Southern Space

J: What about the South do you embrace, and what do you reject?

A: I like the South. I really like the pleasantries and the politeness, there’s something very cute and inviting and intentional about that. And I think Southerners tend to coexist with nature in an interesting way, because there’s so much of it, specifically in the Southeast. I feel like it’s a very Black space. It’s where Black American culture started and came to be. So I feel at home with all of that—the food, the music, the slang—it all feels really good. I was going to say I reject the small-mindedness and the idea that there is a proper way to be, but I feel like you kind of encounter that everywhere. Now, living outside of the South, I can’t honestly say that that’s endemic to the South.

J: To respond to what you said about Black culture, I feel like I have always been like, “is this a Black thing, or a Southern thing?” So much of what I experience, I don’t know if it’s a Black thing or a Southern thing. And for the small-mindedness thing, I find that I do sort of believe that about the South, but I wonder if that’s because I’ve believed the narratives that have been put out about the South. But all the homies—all my friends from the South—are not that.

A: I think it’s kind of misguided to suggest that some super-progressive utopia exists in this country. I haven’t seen it, in the South or otherwise. But the people who I have personal relationships with absolutely reflect an actual progressive worldview. Most of the people I know from the South are excellent.

J: What are some personal ways—if at all—you experienced the legacy of slavery in the South? In terms of culture or general experience or energy?

A: That’s a really big question.

J: It is. It’s huge.

A: Everything is the legacy of slavery. Honestly, everything. So of course, I have. Be more specific.

J: Okay, that’s fair.

A: Because it’s everywhere.

J: What made me ask this question was – part of the reason I felt I wanted to move out of the South was because I wanted to experience place that wasn’t marked—as marked—by this huge traumatic thing that, to me, feels like it’s very much in the ground. In North Carolina, there are all of these farms and plantations. Its literally in the Earth there; its in the infrastructure. It’s everywhere. I felt like I was standing on graves of people who were… you know? I just felt like I was walking on it. Like slavery was under my feet. I just wanted to be in a place that didn’t have that same presence.

A: The legacy of it is there. For sure. There’s something. I don’t know if I can name it. But it’s there. There is a difference.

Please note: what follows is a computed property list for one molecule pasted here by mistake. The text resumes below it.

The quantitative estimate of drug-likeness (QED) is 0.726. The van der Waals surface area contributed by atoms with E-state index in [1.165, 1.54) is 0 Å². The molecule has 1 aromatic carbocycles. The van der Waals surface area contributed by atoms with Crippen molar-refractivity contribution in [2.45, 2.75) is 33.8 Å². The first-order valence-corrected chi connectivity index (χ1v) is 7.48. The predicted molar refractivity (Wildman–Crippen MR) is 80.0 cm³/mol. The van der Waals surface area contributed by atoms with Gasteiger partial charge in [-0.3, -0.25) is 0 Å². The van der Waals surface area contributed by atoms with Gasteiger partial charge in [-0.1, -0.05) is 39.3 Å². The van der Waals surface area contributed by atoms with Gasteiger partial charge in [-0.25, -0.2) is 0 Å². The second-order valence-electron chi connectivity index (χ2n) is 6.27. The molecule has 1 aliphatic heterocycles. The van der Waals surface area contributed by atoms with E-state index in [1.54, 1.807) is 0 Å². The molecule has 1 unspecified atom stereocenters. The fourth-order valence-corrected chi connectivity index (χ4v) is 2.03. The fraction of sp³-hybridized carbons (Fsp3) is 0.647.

J: There is a difference. But why is it so hard to name?

Belonging

A: My mom is from Cabarrus county. And in Cabarrus county there are some very rural areas. If you go into some of those houses, they straight up still looks like slave shacks. I don’t know that they are, but for some people, the standard of living is still that.  My great aunt and uncle, they had this house made of wooden slats, and there were gaps in the slats, and they had a rusted tin roof. They didn’t have running water, they didn’t have any heat or AC, they had a woodfire stove. They both passed away between 2007 and 2010. That kind of experience was still there in 2010.

J: That’s nuts. How do you not have running water?

A: They had electricity, but the whole house was made out of wood and a tin roof. On this back gravel road, 30 minutes outside of Charlotte. I grew up going to that house. That’s an experience.

J: Oh my god. That’s so nuts.

A: So yeah, the access is right there. These structures are still standing.

J: That’s so interesting. There were a lot of reminders for me in the South. There were a lot of reminders that we weren’t so far removed from being slaves. And I think that was reason for being like, “All right. I gotta go.” I remember driving to the beach and we would stop in gas stations and be terrified. Terrified. Absolutely terrified. And I feel like the unspoken fear was “these white people think we should be slaves.” These white people in these gas stations, selling confederate flags… they’re everywhere. I feel like there was a resentment that I felt from these white people.

A: For sure.

J: The memory of slavery was still something that felt sweet, instead of something that felt like a place of shame.

A: It felt like something they had lost.

J: Totally. It felt like something that they had lost.

A: I remember that we were driving back from Florida or Georgia or something, and we stopped at this restaurant, it looked like a well-lit, modern restaurant, and we were the only Black people in there. I might be dramatizing this, but I feel like the whole place got silent when we walked in. And we were seated eventually, and then we were not served. We waited. We sat there for 45 minutes. And eventually we were like, “Alright.”

J: You can only have so many experiences of blatant racism that you can call coincidence.

A: Yeah. It’s crazy. We were not served. This was in the 2000s. So yeah, the legacy is real there.

J: Yeah. All of those little reminders that you’re not welcome… I just feel like they were too abundant. I had to roll out.

A: Too abundant for sure.

J: So where do you feel like your home is? What does home feel like?

A: I don’t know. In my hometown and state and region there are so many feelings of home-ness and safety but also so many feelings of dispossession—feeling like I didn’t really belong. So I guess a more full definition or a more full understanding of home, for me, is that it isn’t necessary a physical place. I think as long have people who I love and support me, then I can rock anywhere. Honestly. I think New York is starting to feel like home. When I went to visit over the holidays, I was definitely glad to be back. But it felt distinctly different. It didn’t feel like a space that was my own, or a place that was my own.

J: Do you mean your house? Or North Carolina?

A: Both. It’s like, I love this place, and I love these people. But this isn’t my place.